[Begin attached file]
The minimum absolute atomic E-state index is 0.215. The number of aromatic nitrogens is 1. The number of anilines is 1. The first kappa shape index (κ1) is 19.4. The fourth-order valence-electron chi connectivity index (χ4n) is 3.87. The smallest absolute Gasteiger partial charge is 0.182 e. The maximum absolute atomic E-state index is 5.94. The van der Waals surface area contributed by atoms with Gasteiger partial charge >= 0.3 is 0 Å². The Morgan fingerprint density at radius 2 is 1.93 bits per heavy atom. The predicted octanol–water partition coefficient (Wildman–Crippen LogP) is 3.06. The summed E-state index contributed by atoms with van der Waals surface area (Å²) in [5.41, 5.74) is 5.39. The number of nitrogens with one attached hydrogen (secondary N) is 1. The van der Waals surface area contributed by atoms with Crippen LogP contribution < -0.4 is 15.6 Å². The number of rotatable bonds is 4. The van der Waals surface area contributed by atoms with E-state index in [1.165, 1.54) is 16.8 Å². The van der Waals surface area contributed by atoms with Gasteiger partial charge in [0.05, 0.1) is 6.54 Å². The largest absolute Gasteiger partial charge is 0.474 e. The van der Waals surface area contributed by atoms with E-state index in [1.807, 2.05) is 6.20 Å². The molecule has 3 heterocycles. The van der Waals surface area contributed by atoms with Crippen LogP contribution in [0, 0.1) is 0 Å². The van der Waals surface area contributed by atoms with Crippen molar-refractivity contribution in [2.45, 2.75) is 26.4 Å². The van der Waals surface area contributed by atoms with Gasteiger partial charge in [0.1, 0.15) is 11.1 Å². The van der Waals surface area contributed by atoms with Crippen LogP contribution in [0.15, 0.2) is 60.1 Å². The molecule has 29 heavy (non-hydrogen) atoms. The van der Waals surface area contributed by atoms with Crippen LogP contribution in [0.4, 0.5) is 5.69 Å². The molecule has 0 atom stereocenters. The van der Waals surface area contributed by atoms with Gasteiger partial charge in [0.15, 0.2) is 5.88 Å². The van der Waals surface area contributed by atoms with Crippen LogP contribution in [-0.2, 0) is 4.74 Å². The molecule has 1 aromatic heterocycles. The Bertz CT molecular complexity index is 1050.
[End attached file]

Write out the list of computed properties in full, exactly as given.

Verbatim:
The minimum absolute atomic E-state index is 0.215. The number of aromatic nitrogens is 1. The number of anilines is 1. The first kappa shape index (κ1) is 19.4. The fourth-order valence-electron chi connectivity index (χ4n) is 3.87. The smallest absolute Gasteiger partial charge is 0.182 e. The maximum absolute atomic E-state index is 5.94. The van der Waals surface area contributed by atoms with Gasteiger partial charge >= 0.3 is 0 Å². The Morgan fingerprint density at radius 2 is 1.93 bits per heavy atom. The predicted octanol–water partition coefficient (Wildman–Crippen LogP) is 3.06. The summed E-state index contributed by atoms with van der Waals surface area (Å²) in [5.41, 5.74) is 5.39. The number of nitrogens with one attached hydrogen (secondary N) is 1. The van der Waals surface area contributed by atoms with Crippen LogP contribution < -0.4 is 15.6 Å². The number of rotatable bonds is 4. The van der Waals surface area contributed by atoms with E-state index in [1.165, 1.54) is 16.8 Å². The van der Waals surface area contributed by atoms with Gasteiger partial charge in [0.05, 0.1) is 6.54 Å². The largest absolute Gasteiger partial charge is 0.474 e. The van der Waals surface area contributed by atoms with E-state index in [1.807, 2.05) is 6.20 Å². The molecule has 3 heterocycles. The van der Waals surface area contributed by atoms with Crippen LogP contribution in [0, 0.1) is 0 Å². The van der Waals surface area contributed by atoms with Crippen molar-refractivity contribution in [2.45, 2.75) is 26.4 Å². The van der Waals surface area contributed by atoms with Gasteiger partial charge in [0.1, 0.15) is 11.1 Å². The van der Waals surface area contributed by atoms with Crippen LogP contribution in [0.15, 0.2) is 60.1 Å². The molecule has 29 heavy (non-hydrogen) atoms. The van der Waals surface area contributed by atoms with Crippen LogP contribution in [0.4, 0.5) is 5.69 Å². The molecule has 0 atom stereocenters. The van der Waals surface area contributed by atoms with Gasteiger partial charge in [0.15, 0.2) is 5.88 Å². The van der Waals surface area contributed by atoms with Crippen LogP contribution in [-0.2, 0) is 4.74 Å². The molecule has 1 aromatic heterocycles. The Bertz CT molecular complexity index is 1050.